New incentives attract investors to Saudi Arabia


The effort to enhance the Kingdom’s competitiveness as a destination for foreign direct investment (FDI) is taking place across a wide front. However, three initiatives in particular have caught the attention of the global investment community during 2019.

Increased Visibility

In October 2019 Saudi Arabia staged its third large-scale global investment conference. Established in 2017, the Future Investment Initiative is an annual gathering of global leaders, investors and innovators. The 2018 event resulted in more than 25 deals with a combined value of around $56bn, according to Khalid Al Falih, then-minister of energy, industry and mineral resources, and current minister of investment. The 2019 conference was carried out with the support of a large number of international partners, including Credit Suisse, HSBC, MasterCard, Samsung, EY, PwC and Deloitte, and led to 24 investment deals worth $20bn. Focus areas of the 2019 edition included transformation in the energy sector; innovative solutions to global challenges; and connectivity and inclusivity. Among the more prominent attendees that year were President Jair Bolsonaro of Brazil and Prime Minister Narendra Modi of India, as well as nearly 300 decision makers, investors and experts from more than 30 countries. The scale and global prominence of the event has helped to highlight the Kingdom’s place in the international investment landscape.

Saudi Arabia’s profile as a worldwide leader will be bolstered further when it hosts the 2020 edition of the G20 Leaders’ Summit in November. The first meeting of the G20’s Trade and Investment Working Group was held in Riyadh in March 2020.

Funding Boost

In its drive to boost FDI the Kingdom is opening some of its most important funding programmes to both foreign investors and a broader range of economic activities. The Saudi Industrial Development Fund (SIDF) was established by the government in 1974 in order to provide medium- and long-term loans to the private industrial sector. For decades it has focused on providing assistance to small manufacturers, and in 2018 alone it channelled more than SR9bn ($2.4bn) into 108 industrial projects. In 2019 the fund embarked on a new phase of development assistance, having been granted an expanded mandate to support the objectives of Saudi Vision 2030. As a result, SIDF is targeting four primary sectors with its financing solutions: industry, mining, energy and logistics. Under the new terms, companies in targeted sectors will be offered additional financing options, including multi-purpose loans and acquisition financing. Crucially, from a foreign investor’s perspective, the fund has also been granted the ability to finance businesses outside the Kingdom, provided that have Saudi investors.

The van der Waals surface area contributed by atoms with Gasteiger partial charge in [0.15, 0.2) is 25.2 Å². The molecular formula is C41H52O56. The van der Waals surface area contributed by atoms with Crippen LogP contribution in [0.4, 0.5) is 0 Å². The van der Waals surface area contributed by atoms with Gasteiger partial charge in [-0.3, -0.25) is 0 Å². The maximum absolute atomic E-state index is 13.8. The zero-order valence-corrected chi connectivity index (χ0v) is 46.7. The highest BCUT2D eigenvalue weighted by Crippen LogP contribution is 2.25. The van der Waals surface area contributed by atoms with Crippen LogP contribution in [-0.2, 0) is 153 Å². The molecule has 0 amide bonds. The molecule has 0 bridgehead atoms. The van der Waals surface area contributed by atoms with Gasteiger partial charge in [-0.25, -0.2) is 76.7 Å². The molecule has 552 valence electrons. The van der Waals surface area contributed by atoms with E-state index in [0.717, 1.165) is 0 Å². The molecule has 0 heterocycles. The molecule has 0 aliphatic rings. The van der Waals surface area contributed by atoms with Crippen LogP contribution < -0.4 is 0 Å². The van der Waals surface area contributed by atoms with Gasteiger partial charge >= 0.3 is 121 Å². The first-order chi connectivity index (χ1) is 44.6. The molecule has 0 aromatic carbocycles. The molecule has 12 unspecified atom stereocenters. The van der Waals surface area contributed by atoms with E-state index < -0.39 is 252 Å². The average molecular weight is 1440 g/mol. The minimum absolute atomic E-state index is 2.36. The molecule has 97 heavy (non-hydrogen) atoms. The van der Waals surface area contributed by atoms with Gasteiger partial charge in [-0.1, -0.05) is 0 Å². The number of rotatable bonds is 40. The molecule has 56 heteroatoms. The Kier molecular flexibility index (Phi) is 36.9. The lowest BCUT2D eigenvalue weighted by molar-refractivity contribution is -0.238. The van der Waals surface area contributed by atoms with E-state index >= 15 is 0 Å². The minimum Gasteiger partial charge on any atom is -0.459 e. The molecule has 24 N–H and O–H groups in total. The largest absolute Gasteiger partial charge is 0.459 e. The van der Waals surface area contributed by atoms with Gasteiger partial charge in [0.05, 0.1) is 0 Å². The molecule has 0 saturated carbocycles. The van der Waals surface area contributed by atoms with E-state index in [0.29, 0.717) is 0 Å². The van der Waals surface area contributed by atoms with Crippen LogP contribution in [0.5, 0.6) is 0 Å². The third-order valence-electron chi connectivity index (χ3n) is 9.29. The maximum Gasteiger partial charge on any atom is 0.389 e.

Attracting Investment

The country’s process of Saudiisation has resulted in a net outflow of foreign workers in recent years (see Economy chapter), but when it comes to investors, the authorities have taken a different approach. In June 2019 the Kingdom launched a permanent residency programme designed to increase foreign investment inflows. Aimed at high-net-worth individuals, a permanent residency permit is currently available to qualifying applicants at a cost of SR800,000 ($213,000). Minimum requirements include proof of financial solvency, as well as a clean criminal record and bill of health. In addition to the full permanent residency option, a less expensive alternative exists in the form of a one-year renewable residency permit, available for SR100,000 ($26,600).

The new framework makes the Kingdom more attractive to foreign investors as place to live and work, providing the government with a considerable boost in revenue: when the plan was first shown to Crown Prince Mohammed bin Salman bin Abdulaziz Al Saud in 2016, revenue projections for the Kingdom foresaw a gain of approximately $10bn by 2020.


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The Report: Saudi Arabia 2020

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